Very well. In recent years, interest has noticeably grown, both among private and also institutional investors. It was a much different situation in 2005 when we issued our first pure car park investment fund. The investors were rather sceptical. But today, investors see how much they pay for parking and want to profit from it themselves. To meet this demand, we have successfully issued two funds for private investors and three funds for institutional investors.
The current low interest rate environment surely plays a role.
Of course. When you have a current internal rate of return of 6 to 7 percent and a return on investment of between 4.5 and 5.5 percent, our car park investment funds look very attractive. Most investors do not just look at the return, they also want security. And this is where our investment funds perform better when compared to real estate funds that invest in office buildings.
Because a constant capacity is assumed?
Exactly. If a principal tenant leaves the office building, no income can be generated because of the vacancy. But the costs remain. However, if the car park operator has to file bankruptcy, revenues continue to be generated – because car drivers will continue to park in the building. As well, the parking sector has weathered previous crises well.
How important is the operator in all of this?
It is vitally important for us to establish a long-term business relationship with a reliable and professional car park operator. Because it is only when the operator really understands his business and runs a professional operation that he can increase turnover in the long run and add value to the car park. This is why we appreciate working with APCOA so much.
Is there still room at the top for increased sales?
In Germany for sure. On the one hand, fees in German car parks are still quite inexpensive. On the other hand, parking spaces continue to vanish – also because cities are forcing cars from the streets. This is why car parks are becoming ever more attractive.
But isn’t it a problem for inner-city car parks when the city centre strives to be car-free?
That depends on the location and future traffic planning. For example, a car park on the outskirts of a traffic-calmed inner city will have plenty of business. We pay very close attention to this when we invest.
Parking is more relaxed in Braunschweig
What is the relationship between the objective parking situation in different cities and their citizens’ subjective perceptions? This question has been investigated by the Allensbach Institute for Public Opinion Research, which analysed the situation in Braunschweig and Halle an der Saale. The results are surprising: Drivers are more relaxed and content where parking is most difficult.
On-street parking spaces are in short supply in Germany’s inner cities. This is a fact of life that Brauschweig’s drivers are used to. Anyone who takes their car into this city in Lower Saxony already knows: Trying to find a convenient, on-street parking space is an almost hopeless task, there aren’t many spaces and they are nearly always occupied. It makes more sense to head straight to one of the off-street, multi-storey car parks instead.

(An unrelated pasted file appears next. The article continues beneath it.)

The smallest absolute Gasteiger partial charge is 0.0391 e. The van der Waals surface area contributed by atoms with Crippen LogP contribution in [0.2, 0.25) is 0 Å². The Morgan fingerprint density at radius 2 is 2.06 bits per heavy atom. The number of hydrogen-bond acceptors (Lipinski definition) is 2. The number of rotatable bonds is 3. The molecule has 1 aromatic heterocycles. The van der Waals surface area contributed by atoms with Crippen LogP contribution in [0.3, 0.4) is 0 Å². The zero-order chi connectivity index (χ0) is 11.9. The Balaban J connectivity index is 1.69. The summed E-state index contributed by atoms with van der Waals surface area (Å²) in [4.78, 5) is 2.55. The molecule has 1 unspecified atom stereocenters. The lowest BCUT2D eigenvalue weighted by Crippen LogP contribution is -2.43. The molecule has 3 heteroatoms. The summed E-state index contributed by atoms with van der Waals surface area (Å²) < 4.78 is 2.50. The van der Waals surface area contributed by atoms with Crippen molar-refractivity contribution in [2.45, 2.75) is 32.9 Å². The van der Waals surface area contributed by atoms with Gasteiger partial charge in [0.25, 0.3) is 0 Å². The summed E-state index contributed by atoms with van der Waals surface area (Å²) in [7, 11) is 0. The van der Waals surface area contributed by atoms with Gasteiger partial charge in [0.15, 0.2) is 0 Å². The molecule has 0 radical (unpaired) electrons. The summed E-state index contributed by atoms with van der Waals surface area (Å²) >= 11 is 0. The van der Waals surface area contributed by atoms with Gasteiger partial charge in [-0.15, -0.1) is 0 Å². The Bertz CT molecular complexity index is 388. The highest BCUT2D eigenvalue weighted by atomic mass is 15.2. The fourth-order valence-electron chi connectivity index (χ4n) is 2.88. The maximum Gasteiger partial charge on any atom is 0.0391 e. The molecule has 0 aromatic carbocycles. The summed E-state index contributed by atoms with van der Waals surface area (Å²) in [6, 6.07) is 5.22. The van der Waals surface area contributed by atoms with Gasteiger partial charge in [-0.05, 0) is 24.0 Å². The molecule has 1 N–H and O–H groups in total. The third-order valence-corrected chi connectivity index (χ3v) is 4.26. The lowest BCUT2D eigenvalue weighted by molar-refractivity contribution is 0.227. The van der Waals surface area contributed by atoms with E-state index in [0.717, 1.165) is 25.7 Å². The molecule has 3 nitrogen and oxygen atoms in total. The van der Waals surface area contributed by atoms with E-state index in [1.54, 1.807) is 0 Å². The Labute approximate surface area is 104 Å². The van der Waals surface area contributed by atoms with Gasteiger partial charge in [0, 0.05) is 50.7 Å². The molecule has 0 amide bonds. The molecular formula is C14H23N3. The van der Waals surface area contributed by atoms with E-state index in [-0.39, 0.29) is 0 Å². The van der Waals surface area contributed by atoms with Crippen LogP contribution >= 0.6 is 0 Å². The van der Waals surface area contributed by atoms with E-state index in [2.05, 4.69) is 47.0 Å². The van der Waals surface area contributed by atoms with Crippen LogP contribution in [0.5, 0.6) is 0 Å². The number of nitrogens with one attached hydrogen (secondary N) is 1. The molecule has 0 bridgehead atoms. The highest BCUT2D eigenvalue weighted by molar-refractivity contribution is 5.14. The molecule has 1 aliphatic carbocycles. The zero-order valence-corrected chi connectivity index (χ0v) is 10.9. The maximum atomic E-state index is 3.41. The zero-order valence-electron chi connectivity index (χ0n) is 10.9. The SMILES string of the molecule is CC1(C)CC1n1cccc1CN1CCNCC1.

This pattern of behaviour is one of the discoveries made by researchers from the Allensbach Institute for Public Opinion Research. Commissioned by APCOA, they interviewed 101 citizens in Braunschweig and the same number in Halle an der Saale. The aim of the study was to compare the objective parking situations in each city with drivers’ subjective perceptions. The criteria used in the analysis included the volumes of traffic heading into central areas, the number of cars per 1,000 residents and the number of parking spaces available in the city centre. According to the APCOA Parking Space Index, the situation in Braunschweig is extremely relaxed.
Straight to the multi-storey car
park Drivers in Braunschweig describe the parking situation in their city as unproblematic – largely because they are already fully aware of the limited number of on-street parking spaces, which means they tend to head directly to an off-street, multi-storey car park. As a result, 50 per cent of Braunschweigers said that it is normally “easy” or “very easy” to find a parking space. 61 per cent find a space “quickly” or “immediately”. Only 26 per cent even bother trying to find an on-street space; 66 per cent head straight to a multi-storey car park. This makes Braunschweig’s drivers among the most relaxed: 39 per cent of drivers claimed that a drive into the city centre is “fun”, and only 27 per cent said that it is “stressful”.
Searching in narrow streets
The situation is very different in Halle an der Saale. Although the supply of parking spaces is relatively generous in the city, drivers perceive the situation as “difficult”. The reason: 57 per cent of drivers try to find an on-street space in one of the city centre’s many narrow and twisting side streets – partly because they think that the fees in off-street car parks are too high. Only 34 per cent of drivers in Halle make a beeline for a multi-storey car park. Those searching the streets in vain pay a high cost in terms of time and nerves. As a result, 79 per cent of Halle’s population are of the opinion that it is difficult to find a parking space in the city. 49 per cent said that it takes a “long time” to find a space. The drive into the city is a source of stress for 48 per cent; only 16 per cent said that they enjoy their journey into the city centre.
Conclusion: “A co-ordinated approach to city centre parking management reduces both stress and the volume of cars circling around the city looking for a parking space,” said the Allensbach Institute’s experts in summarising their study’s conclusions.